In the case sub judice, it appears that not until after the trial court pronounced sentence and explained the conditions relating to defendant Parker's sentence on probation is there any mention of a reservation of defendant Parker's appeal of "a motion to suppress." This is confirmed in the following quoted portion of the "pleas and sentences" transcript: "(Standing before the Court, Kenneth Andrew Parker, [first co-defendant], and [second co-defendant].) MR. STINES [assistant district attorney]: Your Honor, the State would call co-defendants Kenneth Andrew Parker, [first co-defendant], and [second co-defendant]. THE COURT: There's three of these, and that's Kenneth Andrew Parker, [first co-defendant], and [second codefendant]? MR. STINES: That's correct, Your Honor. MR. FOWLER [counsel for second co-defendant]: [Second co-defendant] is here, Your Honor. This is [second co-defendant]. THE COURT: Okay, each one of you raise your right hand. NOTE: (Defendants sworn in.) THE COURT: Now, each one of you understand what you're charged with in this case? [FIRST CO-DEFENDANT]: Yes, sir. [SECOND CO-DEFENDANT]: Yes, sir. [DEFENDANT] PARKER: Yes, sir. THE COURT: And you're charged with violation of the Georgia Controlled Substance Act, is that right? [SECOND CO-DEFENDANT]: Yes, sir. MR. PARKER: Yes, sir. [FIRST CO-DEFENDANT]: Yes, sir. THE COURT: Now, you've had time to talk with your lawyer about this case, each one of you? [FIRST CO-DEFENDANT]: Yes, sir. MR. PARKER: Yes, sir. [SECOND CO-DEFENDANT]: Yes, sir. THE COURT: And your lawyer is physically present with you in court at this time? [FIRST CO-DEFENDANT]: Yes, sir. [SECOND CO-DEFENDANT]: Yes, sir. MR. PARKER: Yes, sir. THE COURT: And you understand that upon your plea of guilty, you could be imprisoned for as much as 30 years? [FIRST CO-DEFENDANT]: Yes, sir. MR. PARKER: Yes, sir. [SECOND CO-DEFENDANT]: Yes, sir. THE COURT: Are you able to hear and understand my statements and questions? [SECOND CO-DEFENDANT]: Yes, sir. [FIRST CO-DEFENDANT]: Yes, sir. MR. PARKER: Yes, sir. THE COURT: Are you now under the influence of alcohol, drugs or medication? [SECOND CO-DEFENDANT]: No, sir. [FIRST CO-DEFENDANT]: No, sir. MR. PARKER: No, sir. THE COURT: Do you know that you have a right to enter a plea of not guilty, be faced by your accusers, examine them, and present witnesses and other evidence in your behalf? [FIRST CO-DEFENDANT]: Yes, sir. MR. PARKER: Yes, sir. [SECOND CO-DEFENDANT]: Yes, sir. THE COURT: You understand that you have a right to plead not guilty to every charge filed against you? [FIRST CO-DEFENDANT]: Yes, sir. MR. PARKER: Yes, sir. [SECOND CO-DEFENDANT]: Yes, sir. THE COURT: And you understand that if you plead not guilty, you have the right to testify or not to testify, as you choose; that you cannot be required to testify and that if you do not testify, the Jury cannot take that as evidence against you? [FIRST CO-DEFENDANT]: Yes, sir. MR. PARKER: Yes, sir. [SECOND CO-DEFENDANT]: Yes, sir. THE COURT: Do you understand that if you plead not guilty, you would be presumed to be innocent and that before you can be convicted, the prosecution will have the duty of proving your guilt beyond a reasonable doubt? [FIRST CO-DEFENDANT]: Yes, sir. [SECOND CO-DEFENDANT]: Yes, sir. MR. PARKER: Yes, sir. THE COURT: Now, has anyone made any promises or threats to you to cause you to plead guilty? [FIRST CO-DEFENDANT]: No, sir. MR. PARKER: No, sir. [SECOND CO-DEFENDANT]: No, sir. THE COURT: You can now let them enter their plea at this time. Now, you're pleading guilty freely and voluntarily? [FIRST CO-DEFENDANT]: Yes, sir. MR. PARKER: Yes, sir. [SECOND CO-DEFENDANT]: Yes, sir. MR. STINES: Your Honor, the facts would show in this case that back on the 10th day of September, 1992, agents from the Moultrie/Colquitt County Drug Squad made a stop up at the Zippy Mart in Doerun, found three persons involved, that they had 136 hits of LSD on them. They made statements indicating that the intent was to distribute this. This happened in Colquitt County, Georgia. NOTE: (Defendants enter their pleas of guilty.) MR. STINES: Your Honor, as to case number 93-CR-34, the Defendants Kenneth Andrew Parker, [first co-defendant], and [second co-defendant], have all entered their guilty pleas by signing the place provided on the back of the indictment along with their attorneys, Mr. Fowler for [second co-defendant], Mr. Mullis for Mr. Parker, and Mr. May for [first co-defendant]. THE COURT: Okay. Now, it's the sentence of the Court that each one of you serve 10 years and I'm going to let you serve that ten years on probation, provided you pay a fine of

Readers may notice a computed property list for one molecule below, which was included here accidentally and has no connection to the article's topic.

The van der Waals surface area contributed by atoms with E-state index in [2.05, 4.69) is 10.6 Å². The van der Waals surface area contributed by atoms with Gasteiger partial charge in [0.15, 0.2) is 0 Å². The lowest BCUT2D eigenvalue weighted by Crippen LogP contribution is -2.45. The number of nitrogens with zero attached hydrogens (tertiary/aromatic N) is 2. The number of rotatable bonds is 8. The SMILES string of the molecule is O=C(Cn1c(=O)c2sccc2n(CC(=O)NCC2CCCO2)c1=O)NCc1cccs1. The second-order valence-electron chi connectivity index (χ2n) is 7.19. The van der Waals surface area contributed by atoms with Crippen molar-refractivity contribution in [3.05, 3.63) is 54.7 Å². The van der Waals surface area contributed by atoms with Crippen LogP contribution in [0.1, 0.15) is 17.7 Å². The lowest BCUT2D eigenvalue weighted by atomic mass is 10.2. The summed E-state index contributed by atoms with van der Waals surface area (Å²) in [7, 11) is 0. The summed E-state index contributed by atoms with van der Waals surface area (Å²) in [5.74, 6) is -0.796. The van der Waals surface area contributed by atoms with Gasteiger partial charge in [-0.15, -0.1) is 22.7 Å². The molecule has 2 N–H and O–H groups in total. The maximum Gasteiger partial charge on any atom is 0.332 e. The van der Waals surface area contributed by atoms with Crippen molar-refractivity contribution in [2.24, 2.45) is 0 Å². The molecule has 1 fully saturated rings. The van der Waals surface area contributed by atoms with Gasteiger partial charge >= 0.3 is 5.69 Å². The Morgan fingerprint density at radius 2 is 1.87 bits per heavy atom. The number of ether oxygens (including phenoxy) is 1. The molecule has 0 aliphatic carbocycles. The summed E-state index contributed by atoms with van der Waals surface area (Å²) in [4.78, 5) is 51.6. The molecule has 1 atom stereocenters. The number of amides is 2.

$3,000. And also, there will be a search clause in there that they can stop you and search you at any time, any law enforcement officer, or the probation officer at any time can bring you in for a search. They can also test you to see if you're using drugs at any time. Now, here again, on the two not all of them are first offender, are they? MR. MULLIS: No, sir. The two young lady's [sic] are. THE COURT: Now, you heard me tell the other ones awhile ago about that first offender. You're only getting 10 years but if during that 10 year period they catch you using drugs, then they bring you into court and you get 30 years on this charge; not on the new charge but on this one here. You just go off to prison for 30 years, no trial or anything. I just adjudicate you guilty. But if during this period you don't violate the law, your record's clear, the same as if you'd never been in Court with a charge against you. Do you understand that? [FIRST CO-DEFENDANT]: Yes, I understand. [SECOND CO-DEFENDANT]: Yes, sir. THE COURT: But, like I say, if they test you and you test positive for marijuana or any other kind of drug, then you come back into Court and you go off automatically for 30 years. [SECOND CO-DEFENDANT]: I understand. [FIRST CO-DEFENDANT]: I understand. THE COURT: And LSD, y'all didn't get to use any of it, did you? [SECOND CO-DEFENDANT]: No, sir. THE COURT: I mean, see, that's an old drug they came out with years ago when they first started using it, it started out in California. That just destroys your brain, if you ever get I mean, you just don't know nothing, you're just crazy the rest of the time. You don't give anybody else any trouble because you don't have sense enough to give anybody trouble with LSD. That's the way it works because I've had some around me over there that tried it and they're just crazy the rest of the time until they die, is what happens. Of course, most of them's not around now because at the time, it'll kill you, is what it'll do. You don't have to use it but one or two times and that's what it does to you. Now, you're working and doing good. Also, you've got to reimburse the county for your attorney fees. Do you understand that? [FIRST CO-DEFENDANT]: Yes, sir. MR. PARKER: Yes, sir. [SECOND CO-DEFENDANT]: Yes, sir. MR. MULLIS: Your Honor, also, I talked to the District Attorney. This plea was contingent on reserving our right to appeal a motion to suppress we'd had earlier and I was wanting to get that on the record also. I am also going to need to get that transcript. I don't know if I need to do a motion to you to get the transcript of that hearing. THE COURT: That'll be all right. But now you're working, you're doing all right, and you need to forget about drugs. MR. MULLIS: Thank you, Your Honor. MR. FOWLER: Thank you, Your Honor. MR. MAY: Thank you, Your Honor. . . . (Plea and Sentencing Concluded.)" (Emphasis supplied.)